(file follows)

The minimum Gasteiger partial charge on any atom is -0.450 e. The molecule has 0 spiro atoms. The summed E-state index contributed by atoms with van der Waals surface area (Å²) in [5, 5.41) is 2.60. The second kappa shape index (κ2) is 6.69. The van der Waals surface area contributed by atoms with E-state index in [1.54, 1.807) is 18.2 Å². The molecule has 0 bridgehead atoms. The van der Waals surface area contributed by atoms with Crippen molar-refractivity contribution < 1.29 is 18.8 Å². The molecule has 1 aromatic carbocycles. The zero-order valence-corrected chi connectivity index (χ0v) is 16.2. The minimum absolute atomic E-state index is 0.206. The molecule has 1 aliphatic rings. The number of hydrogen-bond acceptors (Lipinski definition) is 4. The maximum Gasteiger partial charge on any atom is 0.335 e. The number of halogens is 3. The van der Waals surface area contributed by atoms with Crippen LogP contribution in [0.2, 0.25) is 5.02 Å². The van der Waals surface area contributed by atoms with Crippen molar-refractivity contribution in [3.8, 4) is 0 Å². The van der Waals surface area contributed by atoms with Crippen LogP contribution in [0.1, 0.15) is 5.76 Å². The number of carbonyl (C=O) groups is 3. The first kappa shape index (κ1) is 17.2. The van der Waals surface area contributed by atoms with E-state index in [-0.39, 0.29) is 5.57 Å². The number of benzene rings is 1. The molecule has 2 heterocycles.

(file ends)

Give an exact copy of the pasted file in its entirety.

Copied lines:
The minimum Gasteiger partial charge on any atom is -0.450 e. The molecule has 0 spiro atoms. The summed E-state index contributed by atoms with van der Waals surface area (Å²) in [5, 5.41) is 2.60. The second kappa shape index (κ2) is 6.69. The van der Waals surface area contributed by atoms with E-state index in [1.54, 1.807) is 18.2 Å². The molecule has 0 bridgehead atoms. The van der Waals surface area contributed by atoms with Crippen molar-refractivity contribution < 1.29 is 18.8 Å². The molecule has 1 aromatic carbocycles. The zero-order valence-corrected chi connectivity index (χ0v) is 16.2. The minimum absolute atomic E-state index is 0.206. The molecule has 1 aliphatic rings. The number of hydrogen-bond acceptors (Lipinski definition) is 4. The maximum Gasteiger partial charge on any atom is 0.335 e. The number of halogens is 3. The van der Waals surface area contributed by atoms with Crippen LogP contribution in [0.2, 0.25) is 5.02 Å². The van der Waals surface area contributed by atoms with Crippen molar-refractivity contribution in [3.8, 4) is 0 Å². The van der Waals surface area contributed by atoms with Crippen LogP contribution in [0.1, 0.15) is 5.76 Å². The number of carbonyl (C=O) groups is 3. The first kappa shape index (κ1) is 17.2. The van der Waals surface area contributed by atoms with E-state index in [-0.39, 0.29) is 5.57 Å². The number of benzene rings is 1. The molecule has 2 heterocycles.